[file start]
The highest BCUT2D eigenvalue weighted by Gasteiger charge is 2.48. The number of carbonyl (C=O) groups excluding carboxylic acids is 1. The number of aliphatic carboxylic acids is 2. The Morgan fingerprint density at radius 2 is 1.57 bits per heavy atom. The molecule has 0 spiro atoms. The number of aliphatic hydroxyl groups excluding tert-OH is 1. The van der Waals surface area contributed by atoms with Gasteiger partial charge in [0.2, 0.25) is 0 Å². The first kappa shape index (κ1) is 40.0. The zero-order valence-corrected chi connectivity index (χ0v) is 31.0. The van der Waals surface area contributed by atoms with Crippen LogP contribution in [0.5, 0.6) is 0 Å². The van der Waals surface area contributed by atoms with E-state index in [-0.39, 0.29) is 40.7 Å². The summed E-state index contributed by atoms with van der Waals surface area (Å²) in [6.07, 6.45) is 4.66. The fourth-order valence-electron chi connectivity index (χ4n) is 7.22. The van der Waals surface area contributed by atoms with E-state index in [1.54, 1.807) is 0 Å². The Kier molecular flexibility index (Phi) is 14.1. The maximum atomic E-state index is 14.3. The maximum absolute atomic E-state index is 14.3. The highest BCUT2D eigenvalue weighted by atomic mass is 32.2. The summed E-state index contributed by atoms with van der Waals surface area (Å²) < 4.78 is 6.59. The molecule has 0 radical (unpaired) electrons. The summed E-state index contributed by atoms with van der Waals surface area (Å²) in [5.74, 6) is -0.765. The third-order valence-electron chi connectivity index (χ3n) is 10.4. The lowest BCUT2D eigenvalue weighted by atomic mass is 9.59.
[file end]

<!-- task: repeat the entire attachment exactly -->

The highest BCUT2D eigenvalue weighted by Gasteiger charge is 2.48. The number of carbonyl (C=O) groups excluding carboxylic acids is 1. The number of aliphatic carboxylic acids is 2. The Morgan fingerprint density at radius 2 is 1.57 bits per heavy atom. The molecule has 0 spiro atoms. The number of aliphatic hydroxyl groups excluding tert-OH is 1. The van der Waals surface area contributed by atoms with Gasteiger partial charge in [0.2, 0.25) is 0 Å². The first kappa shape index (κ1) is 40.0. The zero-order valence-corrected chi connectivity index (χ0v) is 31.0. The van der Waals surface area contributed by atoms with Crippen LogP contribution in [0.5, 0.6) is 0 Å². The van der Waals surface area contributed by atoms with E-state index in [-0.39, 0.29) is 40.7 Å². The summed E-state index contributed by atoms with van der Waals surface area (Å²) in [6.07, 6.45) is 4.66. The fourth-order valence-electron chi connectivity index (χ4n) is 7.22. The van der Waals surface area contributed by atoms with E-state index in [1.54, 1.807) is 0 Å². The Kier molecular flexibility index (Phi) is 14.1. The maximum atomic E-state index is 14.3. The maximum absolute atomic E-state index is 14.3. The highest BCUT2D eigenvalue weighted by atomic mass is 32.2. The summed E-state index contributed by atoms with van der Waals surface area (Å²) < 4.78 is 6.59. The molecule has 0 radical (unpaired) electrons. The summed E-state index contributed by atoms with van der Waals surface area (Å²) in [5.74, 6) is -0.765. The third-order valence-electron chi connectivity index (χ3n) is 10.4. The lowest BCUT2D eigenvalue weighted by atomic mass is 9.59.